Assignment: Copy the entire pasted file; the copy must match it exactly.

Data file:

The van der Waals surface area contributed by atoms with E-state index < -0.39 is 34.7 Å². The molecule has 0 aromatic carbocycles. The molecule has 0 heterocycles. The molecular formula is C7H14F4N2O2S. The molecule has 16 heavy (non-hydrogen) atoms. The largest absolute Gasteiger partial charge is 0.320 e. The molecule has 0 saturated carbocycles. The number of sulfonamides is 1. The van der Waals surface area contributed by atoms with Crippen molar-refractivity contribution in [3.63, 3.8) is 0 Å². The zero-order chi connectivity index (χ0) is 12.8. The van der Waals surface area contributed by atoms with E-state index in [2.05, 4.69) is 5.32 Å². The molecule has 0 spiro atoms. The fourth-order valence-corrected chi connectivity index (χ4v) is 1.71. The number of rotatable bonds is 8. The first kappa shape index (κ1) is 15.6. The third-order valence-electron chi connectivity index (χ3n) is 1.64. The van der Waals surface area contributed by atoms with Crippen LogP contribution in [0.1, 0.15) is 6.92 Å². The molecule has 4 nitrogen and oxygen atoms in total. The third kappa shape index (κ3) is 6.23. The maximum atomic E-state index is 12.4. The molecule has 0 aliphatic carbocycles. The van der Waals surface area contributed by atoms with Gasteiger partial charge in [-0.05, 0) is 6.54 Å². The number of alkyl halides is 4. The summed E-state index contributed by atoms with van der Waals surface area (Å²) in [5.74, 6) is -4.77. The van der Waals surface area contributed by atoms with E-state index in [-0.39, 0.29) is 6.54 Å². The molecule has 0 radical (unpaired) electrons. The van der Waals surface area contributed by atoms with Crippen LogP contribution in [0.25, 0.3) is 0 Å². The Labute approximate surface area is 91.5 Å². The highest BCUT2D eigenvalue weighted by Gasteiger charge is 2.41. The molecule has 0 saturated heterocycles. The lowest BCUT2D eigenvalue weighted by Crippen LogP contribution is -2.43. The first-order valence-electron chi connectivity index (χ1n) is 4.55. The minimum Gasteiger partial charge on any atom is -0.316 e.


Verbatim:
The van der Waals surface area contributed by atoms with E-state index < -0.39 is 34.7 Å². The molecule has 0 aromatic carbocycles. The molecule has 0 heterocycles. The molecular formula is C7H14F4N2O2S. The molecule has 16 heavy (non-hydrogen) atoms. The largest absolute Gasteiger partial charge is 0.320 e. The molecule has 0 saturated carbocycles. The number of sulfonamides is 1. The van der Waals surface area contributed by atoms with Crippen molar-refractivity contribution in [3.63, 3.8) is 0 Å². The zero-order chi connectivity index (χ0) is 12.8. The van der Waals surface area contributed by atoms with E-state index in [2.05, 4.69) is 5.32 Å². The molecule has 0 spiro atoms. The fourth-order valence-corrected chi connectivity index (χ4v) is 1.71. The number of rotatable bonds is 8. The first kappa shape index (κ1) is 15.6. The third-order valence-electron chi connectivity index (χ3n) is 1.64. The van der Waals surface area contributed by atoms with Crippen LogP contribution in [0.1, 0.15) is 6.92 Å². The molecule has 4 nitrogen and oxygen atoms in total. The third kappa shape index (κ3) is 6.23. The maximum atomic E-state index is 12.4. The molecule has 0 aliphatic carbocycles. The van der Waals surface area contributed by atoms with Gasteiger partial charge in [-0.05, 0) is 6.54 Å². The number of alkyl halides is 4. The summed E-state index contributed by atoms with van der Waals surface area (Å²) in [5.74, 6) is -4.77. The van der Waals surface area contributed by atoms with E-state index in [-0.39, 0.29) is 6.54 Å². The molecule has 0 radical (unpaired) electrons. The van der Waals surface area contributed by atoms with Crippen LogP contribution in [0.25, 0.3) is 0 Å². The Labute approximate surface area is 91.5 Å². The highest BCUT2D eigenvalue weighted by Gasteiger charge is 2.41. The molecule has 0 saturated heterocycles. The lowest BCUT2D eigenvalue weighted by Crippen LogP contribution is -2.43. The first-order valence-electron chi connectivity index (χ1n) is 4.55. The minimum Gasteiger partial charge on any atom is -0.316 e.